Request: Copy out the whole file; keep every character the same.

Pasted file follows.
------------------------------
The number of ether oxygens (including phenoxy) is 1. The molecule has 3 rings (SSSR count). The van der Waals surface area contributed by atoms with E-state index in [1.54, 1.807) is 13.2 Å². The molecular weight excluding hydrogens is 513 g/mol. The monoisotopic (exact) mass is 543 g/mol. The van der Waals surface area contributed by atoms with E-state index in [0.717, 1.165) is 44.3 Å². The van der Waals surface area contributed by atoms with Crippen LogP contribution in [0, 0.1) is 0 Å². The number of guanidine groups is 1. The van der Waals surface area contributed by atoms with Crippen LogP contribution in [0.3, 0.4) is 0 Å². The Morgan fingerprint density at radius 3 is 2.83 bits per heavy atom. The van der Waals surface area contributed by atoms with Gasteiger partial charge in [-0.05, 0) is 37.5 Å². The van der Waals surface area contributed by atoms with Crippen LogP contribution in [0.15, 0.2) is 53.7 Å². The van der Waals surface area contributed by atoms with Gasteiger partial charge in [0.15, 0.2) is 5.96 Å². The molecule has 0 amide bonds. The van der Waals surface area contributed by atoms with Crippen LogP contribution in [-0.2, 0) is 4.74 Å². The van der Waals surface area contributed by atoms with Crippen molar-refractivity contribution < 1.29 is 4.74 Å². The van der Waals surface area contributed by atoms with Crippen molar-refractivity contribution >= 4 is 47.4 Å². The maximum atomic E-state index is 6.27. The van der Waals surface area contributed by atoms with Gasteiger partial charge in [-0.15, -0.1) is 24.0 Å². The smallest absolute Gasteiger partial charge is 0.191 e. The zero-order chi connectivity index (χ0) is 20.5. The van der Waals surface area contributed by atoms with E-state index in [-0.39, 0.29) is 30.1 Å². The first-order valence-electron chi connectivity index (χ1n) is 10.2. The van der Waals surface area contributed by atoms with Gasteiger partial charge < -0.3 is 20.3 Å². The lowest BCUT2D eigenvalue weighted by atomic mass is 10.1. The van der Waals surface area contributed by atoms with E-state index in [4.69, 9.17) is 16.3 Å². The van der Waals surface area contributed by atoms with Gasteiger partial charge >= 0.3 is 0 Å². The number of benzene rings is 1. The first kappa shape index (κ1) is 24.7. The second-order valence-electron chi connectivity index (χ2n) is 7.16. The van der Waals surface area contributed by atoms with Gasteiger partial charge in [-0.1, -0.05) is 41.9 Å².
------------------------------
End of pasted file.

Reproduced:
The number of ether oxygens (including phenoxy) is 1. The molecule has 3 rings (SSSR count). The van der Waals surface area contributed by atoms with E-state index in [1.54, 1.807) is 13.2 Å². The molecular weight excluding hydrogens is 513 g/mol. The monoisotopic (exact) mass is 543 g/mol. The van der Waals surface area contributed by atoms with E-state index in [0.717, 1.165) is 44.3 Å². The van der Waals surface area contributed by atoms with Crippen LogP contribution in [0, 0.1) is 0 Å². The number of guanidine groups is 1. The van der Waals surface area contributed by atoms with Crippen LogP contribution in [0.3, 0.4) is 0 Å². The Morgan fingerprint density at radius 3 is 2.83 bits per heavy atom. The van der Waals surface area contributed by atoms with Gasteiger partial charge in [-0.05, 0) is 37.5 Å². The van der Waals surface area contributed by atoms with Crippen LogP contribution in [0.15, 0.2) is 53.7 Å². The van der Waals surface area contributed by atoms with Gasteiger partial charge in [0.15, 0.2) is 5.96 Å². The molecule has 0 amide bonds. The van der Waals surface area contributed by atoms with Crippen LogP contribution in [-0.2, 0) is 4.74 Å². The van der Waals surface area contributed by atoms with Crippen molar-refractivity contribution < 1.29 is 4.74 Å². The van der Waals surface area contributed by atoms with Crippen molar-refractivity contribution >= 4 is 47.4 Å². The maximum atomic E-state index is 6.27. The van der Waals surface area contributed by atoms with Gasteiger partial charge in [-0.15, -0.1) is 24.0 Å². The smallest absolute Gasteiger partial charge is 0.191 e. The zero-order chi connectivity index (χ0) is 20.5. The van der Waals surface area contributed by atoms with E-state index in [-0.39, 0.29) is 30.1 Å². The first-order valence-electron chi connectivity index (χ1n) is 10.2. The van der Waals surface area contributed by atoms with Gasteiger partial charge < -0.3 is 20.3 Å². The lowest BCUT2D eigenvalue weighted by atomic mass is 10.1. The van der Waals surface area contributed by atoms with E-state index in [4.69, 9.17) is 16.3 Å². The van der Waals surface area contributed by atoms with Gasteiger partial charge >= 0.3 is 0 Å². The number of benzene rings is 1. The first kappa shape index (κ1) is 24.7. The second-order valence-electron chi connectivity index (χ2n) is 7.16. The van der Waals surface area contributed by atoms with Gasteiger partial charge in [-0.1, -0.05) is 41.9 Å².